Spain’s Barcelona Zoo adapts animal care during the warmer months

Spain's Barcelona Zoo adapts animal care during the warmer months. Image: Barcelona Town Hall

During the hot months the keepers at Barcelona Zoo adopt extraordinary measures to continue to guarantee animal health and welfare.

As usual in the summer months, Barcelona Zoo has implemented a series of extraordinary measures to mitigate the effects the high temperatures have on the animals, Barcelona Town Hall confirmed on Monday, August 8.

These treatments complement the daily care that the different species receive from their keepers and are part of the Zoo’s desire to ensure the well-being and health of the animals at all times.

Due to its location and abundant vegetation, Barcelona Zoo registers temperatures about three degrees above the rest of the city.

The Ciutadella Park, where the Zoo is located, is part of the Barcelona City Council’s Climate Shelter Network. These are spaces that, from 2019 and whenever there is a heat wave, provide thermal comfort to the most vulnerable population while maintaining their uses and functionalities.

With this thermal difference, when temperatures rise, Barcelona Zoo activates a protocol with monitoring measures for certain species to continue in the heat in the best way they can.

At times of peak heat, the team of keepers renews the water in the bee boxes more frequently so that it is kept cool and, if necessary, more bee boxes are made available to the animals.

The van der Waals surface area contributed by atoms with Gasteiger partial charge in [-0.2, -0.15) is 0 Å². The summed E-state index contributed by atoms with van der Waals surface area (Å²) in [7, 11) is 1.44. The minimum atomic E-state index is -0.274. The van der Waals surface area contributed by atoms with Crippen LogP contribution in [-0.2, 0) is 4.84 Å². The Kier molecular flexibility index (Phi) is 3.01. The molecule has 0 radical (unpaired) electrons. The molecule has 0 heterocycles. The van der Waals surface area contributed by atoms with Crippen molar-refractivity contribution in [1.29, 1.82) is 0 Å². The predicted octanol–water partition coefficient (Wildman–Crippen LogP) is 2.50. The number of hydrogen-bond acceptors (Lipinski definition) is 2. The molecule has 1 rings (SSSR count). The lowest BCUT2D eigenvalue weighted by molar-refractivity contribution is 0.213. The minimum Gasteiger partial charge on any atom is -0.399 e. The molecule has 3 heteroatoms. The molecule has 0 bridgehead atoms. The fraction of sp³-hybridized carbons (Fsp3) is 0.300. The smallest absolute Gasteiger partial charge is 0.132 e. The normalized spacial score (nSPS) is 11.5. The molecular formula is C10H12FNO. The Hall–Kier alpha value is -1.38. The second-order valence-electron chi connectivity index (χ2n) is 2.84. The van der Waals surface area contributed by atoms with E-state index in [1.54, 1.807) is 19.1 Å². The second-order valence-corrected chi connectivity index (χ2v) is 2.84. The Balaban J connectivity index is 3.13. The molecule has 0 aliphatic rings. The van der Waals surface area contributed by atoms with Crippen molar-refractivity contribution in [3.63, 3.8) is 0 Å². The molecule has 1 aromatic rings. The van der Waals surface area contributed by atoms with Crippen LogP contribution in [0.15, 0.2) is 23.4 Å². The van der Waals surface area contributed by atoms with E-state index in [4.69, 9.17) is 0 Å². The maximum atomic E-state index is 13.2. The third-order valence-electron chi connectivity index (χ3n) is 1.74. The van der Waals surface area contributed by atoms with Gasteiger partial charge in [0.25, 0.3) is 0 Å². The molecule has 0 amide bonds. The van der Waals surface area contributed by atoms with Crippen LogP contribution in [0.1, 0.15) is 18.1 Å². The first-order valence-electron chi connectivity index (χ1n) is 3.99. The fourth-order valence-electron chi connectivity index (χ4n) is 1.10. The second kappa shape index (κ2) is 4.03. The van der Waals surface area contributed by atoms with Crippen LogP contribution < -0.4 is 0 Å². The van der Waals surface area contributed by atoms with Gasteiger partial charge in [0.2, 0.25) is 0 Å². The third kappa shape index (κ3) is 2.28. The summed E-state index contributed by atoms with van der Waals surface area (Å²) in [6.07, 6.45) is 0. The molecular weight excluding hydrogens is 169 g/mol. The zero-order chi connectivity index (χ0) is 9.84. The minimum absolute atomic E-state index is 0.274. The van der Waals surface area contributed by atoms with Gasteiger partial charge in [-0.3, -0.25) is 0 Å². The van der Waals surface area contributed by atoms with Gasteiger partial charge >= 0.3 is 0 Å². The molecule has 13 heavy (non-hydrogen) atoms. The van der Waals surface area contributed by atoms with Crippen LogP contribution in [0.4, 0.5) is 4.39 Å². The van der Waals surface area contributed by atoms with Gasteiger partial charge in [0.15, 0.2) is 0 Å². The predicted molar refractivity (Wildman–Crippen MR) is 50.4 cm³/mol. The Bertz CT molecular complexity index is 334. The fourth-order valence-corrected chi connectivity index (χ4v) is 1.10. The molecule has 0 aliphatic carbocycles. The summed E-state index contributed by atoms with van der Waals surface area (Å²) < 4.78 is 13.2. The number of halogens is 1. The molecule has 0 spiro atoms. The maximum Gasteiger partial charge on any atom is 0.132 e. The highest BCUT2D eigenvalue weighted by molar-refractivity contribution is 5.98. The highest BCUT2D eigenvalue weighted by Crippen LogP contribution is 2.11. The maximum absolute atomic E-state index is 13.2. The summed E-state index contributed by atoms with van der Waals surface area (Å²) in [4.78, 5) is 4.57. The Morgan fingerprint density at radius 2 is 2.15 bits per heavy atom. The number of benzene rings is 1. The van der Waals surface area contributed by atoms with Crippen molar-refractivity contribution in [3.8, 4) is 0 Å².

The keepers also, intensify the cleaning and renewal of the water in the bathing areas that some species have in their facilities.

Only in exceptional cases, such as the pair of vermillion pandas, water sprinklers are activated to cool the space where they are kept.

In general, when temperatures are high, it is ensured that the animals can access the interior areas of their facilities, maintaining appropriate behaviour at all times.

Food is another element that the keepers at Barcelona Zoo take very much into account during the hottest months.

In order to ensure the correct hydration of the animals, they prepare gels adapted to the diet of each species. These are gel-based gels that incorporate pepper, seafood, fruit, vegetables, sugar or broth.

Bears and primates, for example, are given frozen fruit and broth or fruit juice jellies; giraffes, gel blocks with fruit; and mongooses and meerkats, cucumber slushies.


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Written by

Anna Ellis

Originally from the UK, Anna is based on the Costa Blanca and is a web reporter for The Euro Weekly News covering international and Spanish national news. Got a news story you want to share? Then get in touch at [email protected]

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